Use a polariser to enhance blue skies and get saturated colours. A narrow aperture ensured great depth of field in this image. Exposure: f/16, 1/125sec, ISO 200 Time: 4.30 pm. Photograph/Raj Lalwani

Use a polariser to enhance blue skies and get saturated colours. A narrow aperture ensured great depth of field in this image. Exposure: f/16, 1/125sec, ISO 200 Time: 4.30 pm. Photograph/Raj Lalwani

Reduce the Intensity of Light
Using a Neutral Density filter helps reduce the amount of light passing through the lens. This is useful when you require slow shutterspeeds in broad daylight.
On the other hand, a Graduated Neutral Density filter helps reduce the amount of light gradually through the frame, and can be used to tone down a part of the image that is too bright; for example, it can be used effectively to get details in the foreground while shooting a sunset. These filters reduce light of all wavelengths equally and thus, do not affect the overall colours and tones of the photograph.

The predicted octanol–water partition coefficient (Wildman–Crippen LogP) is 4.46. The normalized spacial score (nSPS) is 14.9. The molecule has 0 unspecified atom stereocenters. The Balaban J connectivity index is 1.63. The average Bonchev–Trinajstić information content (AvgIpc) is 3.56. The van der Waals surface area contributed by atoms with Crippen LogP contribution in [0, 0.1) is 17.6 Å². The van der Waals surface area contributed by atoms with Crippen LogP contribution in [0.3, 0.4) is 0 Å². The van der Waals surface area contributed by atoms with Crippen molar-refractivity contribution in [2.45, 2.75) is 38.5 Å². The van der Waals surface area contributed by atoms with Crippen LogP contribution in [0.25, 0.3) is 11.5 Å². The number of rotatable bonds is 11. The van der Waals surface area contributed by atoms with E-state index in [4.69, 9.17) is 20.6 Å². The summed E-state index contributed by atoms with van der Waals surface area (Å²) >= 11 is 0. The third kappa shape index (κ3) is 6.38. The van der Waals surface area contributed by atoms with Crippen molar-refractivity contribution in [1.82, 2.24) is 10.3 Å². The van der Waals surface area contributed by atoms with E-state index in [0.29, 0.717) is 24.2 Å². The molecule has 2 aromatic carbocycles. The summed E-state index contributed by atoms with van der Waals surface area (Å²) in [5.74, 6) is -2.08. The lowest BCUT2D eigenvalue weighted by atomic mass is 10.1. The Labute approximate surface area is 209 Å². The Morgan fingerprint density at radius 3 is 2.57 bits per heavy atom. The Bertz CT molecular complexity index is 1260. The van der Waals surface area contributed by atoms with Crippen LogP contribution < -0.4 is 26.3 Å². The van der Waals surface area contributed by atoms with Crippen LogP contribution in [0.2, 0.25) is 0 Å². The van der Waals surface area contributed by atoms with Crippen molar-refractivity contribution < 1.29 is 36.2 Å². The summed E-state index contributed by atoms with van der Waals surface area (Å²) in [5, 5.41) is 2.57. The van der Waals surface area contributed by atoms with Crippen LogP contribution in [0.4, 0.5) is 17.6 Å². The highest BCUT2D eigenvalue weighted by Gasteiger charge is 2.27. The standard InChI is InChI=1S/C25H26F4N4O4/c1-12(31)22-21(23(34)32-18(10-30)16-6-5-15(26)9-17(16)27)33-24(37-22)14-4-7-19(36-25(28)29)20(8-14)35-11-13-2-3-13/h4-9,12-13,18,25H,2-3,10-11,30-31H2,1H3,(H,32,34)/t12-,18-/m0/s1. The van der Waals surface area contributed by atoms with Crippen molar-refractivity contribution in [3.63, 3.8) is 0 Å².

If you are shooting black and white, you can use a pair of sunglasses or gelatin paper to reduce the intensity of light. While shooting colour images, you can use these supplementary ‘lenses’ creatively to add a coloured tone to your image.

While one can say that the light in the afternoon and early evening is similar to that in the mornings, its warmer colour temperature gives it an interesting twist. Also, afternoons and evenings see a lot more activity in outdoor places than mornings. All said and done, it is a great time to shoot if you are learning photography, since it makes things easier for you and enhances your photographs.

To see the various ways you can shoot throughout the day, visit http://betterphotography.in/2012/01/13/photography-clock-24hrs-special/

This article originally appeared in the February 2009 issue of Better Photography.

Tags: Shooting Technique, Raj Lalwani, window light, sun, light, February 2009, early evening, evening, filter, glare